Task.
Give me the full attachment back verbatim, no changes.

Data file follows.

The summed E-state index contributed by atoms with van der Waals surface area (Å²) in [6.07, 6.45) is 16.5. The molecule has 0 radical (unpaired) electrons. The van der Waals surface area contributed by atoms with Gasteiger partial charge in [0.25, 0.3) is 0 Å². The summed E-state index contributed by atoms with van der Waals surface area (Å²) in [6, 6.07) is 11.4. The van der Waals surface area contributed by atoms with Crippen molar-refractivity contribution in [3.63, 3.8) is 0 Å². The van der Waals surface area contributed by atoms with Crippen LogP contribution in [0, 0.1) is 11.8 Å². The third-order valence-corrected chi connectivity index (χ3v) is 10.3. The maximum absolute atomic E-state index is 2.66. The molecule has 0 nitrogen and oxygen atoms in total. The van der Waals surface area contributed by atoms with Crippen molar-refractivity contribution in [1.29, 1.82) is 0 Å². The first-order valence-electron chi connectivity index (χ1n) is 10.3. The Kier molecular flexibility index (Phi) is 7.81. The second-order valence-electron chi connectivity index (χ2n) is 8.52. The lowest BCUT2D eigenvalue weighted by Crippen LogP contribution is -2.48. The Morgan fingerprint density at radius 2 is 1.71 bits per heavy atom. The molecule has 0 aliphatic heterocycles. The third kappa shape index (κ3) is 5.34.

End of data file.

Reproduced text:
The summed E-state index contributed by atoms with van der Waals surface area (Å²) in [6.07, 6.45) is 16.5. The molecule has 0 radical (unpaired) electrons. The van der Waals surface area contributed by atoms with Gasteiger partial charge in [0.25, 0.3) is 0 Å². The summed E-state index contributed by atoms with van der Waals surface area (Å²) in [6, 6.07) is 11.4. The van der Waals surface area contributed by atoms with Crippen molar-refractivity contribution in [3.63, 3.8) is 0 Å². The van der Waals surface area contributed by atoms with Crippen LogP contribution in [0, 0.1) is 11.8 Å². The third-order valence-corrected chi connectivity index (χ3v) is 10.3. The maximum absolute atomic E-state index is 2.66. The molecule has 0 nitrogen and oxygen atoms in total. The van der Waals surface area contributed by atoms with Crippen molar-refractivity contribution in [1.29, 1.82) is 0 Å². The first-order valence-electron chi connectivity index (χ1n) is 10.3. The Kier molecular flexibility index (Phi) is 7.81. The second-order valence-electron chi connectivity index (χ2n) is 8.52. The lowest BCUT2D eigenvalue weighted by Crippen LogP contribution is -2.48. The Morgan fingerprint density at radius 2 is 1.71 bits per heavy atom. The molecule has 0 aliphatic heterocycles. The third kappa shape index (κ3) is 5.34.